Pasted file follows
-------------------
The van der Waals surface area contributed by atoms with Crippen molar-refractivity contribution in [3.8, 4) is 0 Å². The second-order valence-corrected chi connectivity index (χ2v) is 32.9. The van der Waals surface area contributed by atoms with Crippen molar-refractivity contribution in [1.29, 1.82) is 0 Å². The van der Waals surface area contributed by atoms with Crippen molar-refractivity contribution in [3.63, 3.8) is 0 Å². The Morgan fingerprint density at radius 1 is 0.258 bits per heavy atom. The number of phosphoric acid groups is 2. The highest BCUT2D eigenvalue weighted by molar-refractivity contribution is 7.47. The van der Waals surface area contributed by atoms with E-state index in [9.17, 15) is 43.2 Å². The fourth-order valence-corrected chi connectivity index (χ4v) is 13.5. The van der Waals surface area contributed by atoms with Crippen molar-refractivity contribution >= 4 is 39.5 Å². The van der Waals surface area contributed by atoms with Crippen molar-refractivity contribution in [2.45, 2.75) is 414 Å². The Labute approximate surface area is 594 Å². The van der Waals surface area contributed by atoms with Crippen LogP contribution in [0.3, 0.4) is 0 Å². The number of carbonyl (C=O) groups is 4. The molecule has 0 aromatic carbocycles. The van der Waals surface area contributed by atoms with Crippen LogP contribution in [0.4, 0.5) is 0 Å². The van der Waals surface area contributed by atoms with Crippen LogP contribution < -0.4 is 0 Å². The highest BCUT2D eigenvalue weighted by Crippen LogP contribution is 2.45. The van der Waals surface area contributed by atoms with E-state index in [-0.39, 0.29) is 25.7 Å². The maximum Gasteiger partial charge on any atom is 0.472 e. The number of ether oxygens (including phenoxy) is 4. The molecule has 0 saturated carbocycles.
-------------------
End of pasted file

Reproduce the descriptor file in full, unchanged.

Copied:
The van der Waals surface area contributed by atoms with Crippen molar-refractivity contribution in [3.8, 4) is 0 Å². The second-order valence-corrected chi connectivity index (χ2v) is 32.9. The van der Waals surface area contributed by atoms with Crippen molar-refractivity contribution in [1.29, 1.82) is 0 Å². The van der Waals surface area contributed by atoms with Crippen molar-refractivity contribution in [3.63, 3.8) is 0 Å². The Morgan fingerprint density at radius 1 is 0.258 bits per heavy atom. The number of phosphoric acid groups is 2. The highest BCUT2D eigenvalue weighted by molar-refractivity contribution is 7.47. The van der Waals surface area contributed by atoms with E-state index in [9.17, 15) is 43.2 Å². The fourth-order valence-corrected chi connectivity index (χ4v) is 13.5. The van der Waals surface area contributed by atoms with Crippen molar-refractivity contribution >= 4 is 39.5 Å². The van der Waals surface area contributed by atoms with Crippen molar-refractivity contribution in [2.45, 2.75) is 414 Å². The Labute approximate surface area is 594 Å². The van der Waals surface area contributed by atoms with Crippen LogP contribution in [0.3, 0.4) is 0 Å². The number of carbonyl (C=O) groups is 4. The molecule has 0 aromatic carbocycles. The van der Waals surface area contributed by atoms with Crippen LogP contribution in [0.4, 0.5) is 0 Å². The van der Waals surface area contributed by atoms with Crippen LogP contribution < -0.4 is 0 Å². The highest BCUT2D eigenvalue weighted by Crippen LogP contribution is 2.45. The van der Waals surface area contributed by atoms with E-state index in [-0.39, 0.29) is 25.7 Å². The maximum Gasteiger partial charge on any atom is 0.472 e. The number of ether oxygens (including phenoxy) is 4. The molecule has 0 saturated carbocycles.